3. I can go my own way
I participated in this year’s challenge on my own terms. From the jump, I decided I wasn’t going to break a sweat to reach 50k. If I did, great. If not, then that was cool too. Because of my tendency to jump ship and abandon my projects to move on to something else, my primary goal was to finish and reach my personal writing goal - (750 words per day/ 22,500 words) - by November 30th. Many authors outlined their novel and plotted out their draft for NanoWriMo, but I had no roadmap for my story. Even though I’m a panster at heart, I decided to give plotting a try right before the challenge started. I struggled with the process, and it went nowhere real fast, so I figured I'd show up with two things. The only things I had on November 1st were the character charts I’d developed over the years and a willingness to reach my goal. That’s what I brought to the table every night. And that was all I needed.
4. I have what it takes to finish strong
I’m currently reading a book by Jon Acuff called Finish: Give Yourself the Gift of Done. This book is all up in my business! I’m what Jon refers to as a “chronic starter.” I start projects, books and stories, but I don’t see them through. I know that part of myself needs to change. I need to become the woman who sees my goals through to completion.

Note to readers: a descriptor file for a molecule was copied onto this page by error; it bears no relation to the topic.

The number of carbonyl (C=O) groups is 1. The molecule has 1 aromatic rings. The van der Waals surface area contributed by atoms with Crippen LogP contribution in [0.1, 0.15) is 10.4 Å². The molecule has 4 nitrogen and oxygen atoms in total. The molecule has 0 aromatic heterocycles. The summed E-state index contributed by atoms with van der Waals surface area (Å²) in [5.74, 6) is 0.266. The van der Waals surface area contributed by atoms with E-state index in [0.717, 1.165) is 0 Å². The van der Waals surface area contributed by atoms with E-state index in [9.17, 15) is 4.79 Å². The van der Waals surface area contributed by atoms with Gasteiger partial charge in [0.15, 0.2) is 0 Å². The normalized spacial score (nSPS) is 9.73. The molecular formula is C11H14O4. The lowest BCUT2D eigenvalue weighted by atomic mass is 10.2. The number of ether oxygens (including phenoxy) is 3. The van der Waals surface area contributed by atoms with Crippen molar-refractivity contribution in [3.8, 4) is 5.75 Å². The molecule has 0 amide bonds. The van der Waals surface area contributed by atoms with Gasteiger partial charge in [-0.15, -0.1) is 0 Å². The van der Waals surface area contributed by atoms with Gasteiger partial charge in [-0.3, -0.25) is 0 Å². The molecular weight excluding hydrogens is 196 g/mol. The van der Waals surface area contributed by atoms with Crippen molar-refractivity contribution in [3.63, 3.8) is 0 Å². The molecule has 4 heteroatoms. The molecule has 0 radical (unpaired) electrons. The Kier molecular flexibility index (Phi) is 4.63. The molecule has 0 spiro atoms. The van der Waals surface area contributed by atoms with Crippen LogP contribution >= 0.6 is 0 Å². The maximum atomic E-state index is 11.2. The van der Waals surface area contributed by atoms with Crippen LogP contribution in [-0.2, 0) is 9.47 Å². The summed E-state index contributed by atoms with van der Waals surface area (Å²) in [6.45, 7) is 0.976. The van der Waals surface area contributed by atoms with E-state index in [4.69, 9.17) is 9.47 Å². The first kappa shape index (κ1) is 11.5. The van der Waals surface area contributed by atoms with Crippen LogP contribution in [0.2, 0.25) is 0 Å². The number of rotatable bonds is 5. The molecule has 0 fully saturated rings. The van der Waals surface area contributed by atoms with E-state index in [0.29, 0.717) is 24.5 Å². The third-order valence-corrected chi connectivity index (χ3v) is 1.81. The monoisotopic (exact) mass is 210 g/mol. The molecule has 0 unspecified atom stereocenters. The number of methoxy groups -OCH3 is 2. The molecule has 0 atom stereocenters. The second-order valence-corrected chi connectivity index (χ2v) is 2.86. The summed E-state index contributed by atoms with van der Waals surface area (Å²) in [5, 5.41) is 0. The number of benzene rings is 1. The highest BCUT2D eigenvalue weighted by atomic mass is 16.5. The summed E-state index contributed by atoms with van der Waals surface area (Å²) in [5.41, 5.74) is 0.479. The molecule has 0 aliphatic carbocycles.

It was important for me not to quit this year. I refused to become distracted by new ideas or projects during this time. Although I did not reach the 50k word count many writers strive to meet during November, I achieved my own personal goal and finished with 22,920 words. Even when I missed a day, I doubled up my word count during the next writing session. I’m nowhere near close to finishing my novel, but I’m closer to writing “The End” today than I was when I started the challenge with only one chapter and a 3k-word count.
NanoWriMo helped me keep my momentum. Because I showed up consistently with a determination to turn off my inner editor and critic to write, I didn't deal with writer's block. My perception of novel writing changed. It's no longer this daunting task that overwhelms me. I’m not saying writing a book is not hard (it’s still work), but I’m enjoying the process even when it's difficult.
5. Accountability is key
One of the highlights of NanoWriMo is watching writers from various backgrounds and locations come together for one common goal to write their novel. The camaraderie and accountability helped to push me forward. I enjoyed reading the Pep Talk emails in my inbox from best-selling authors throughout the month. My hubby checked in with me on a regular basis to make sure I met my word count. I appreciated that. Our accountability partners also pushed me to reach the finish line toward the end.
Writing is such a solitary act. NanoWriMo reminded me of the importance of community. Although we spend many hours alone writing our book, we don't have to do this writing thing solo. I rediscovered the value of connecting with other writers who share a passion to tell stories. I want to incorporate a writing group in my life in 2018 and create a space where we can continue to cheer one another on.
I may not be not an official NanoWriMo “winner” this year, but I’m okay with that. Trust me, I still celebrated after I saw 22,920 words flash across my screen on November 30th. I showed up the entire month and played by my own rules. I gave myself permission to move at my own pace and accomplish my writing goals on my own terms.
Everyone’s path to the finish line is unique, but it doesn’t matter how we get there…as long as we finish. And it’s okay if you get there before me. I’ll see you at the finish line eventually.
Until then, I’m doing what works best for me.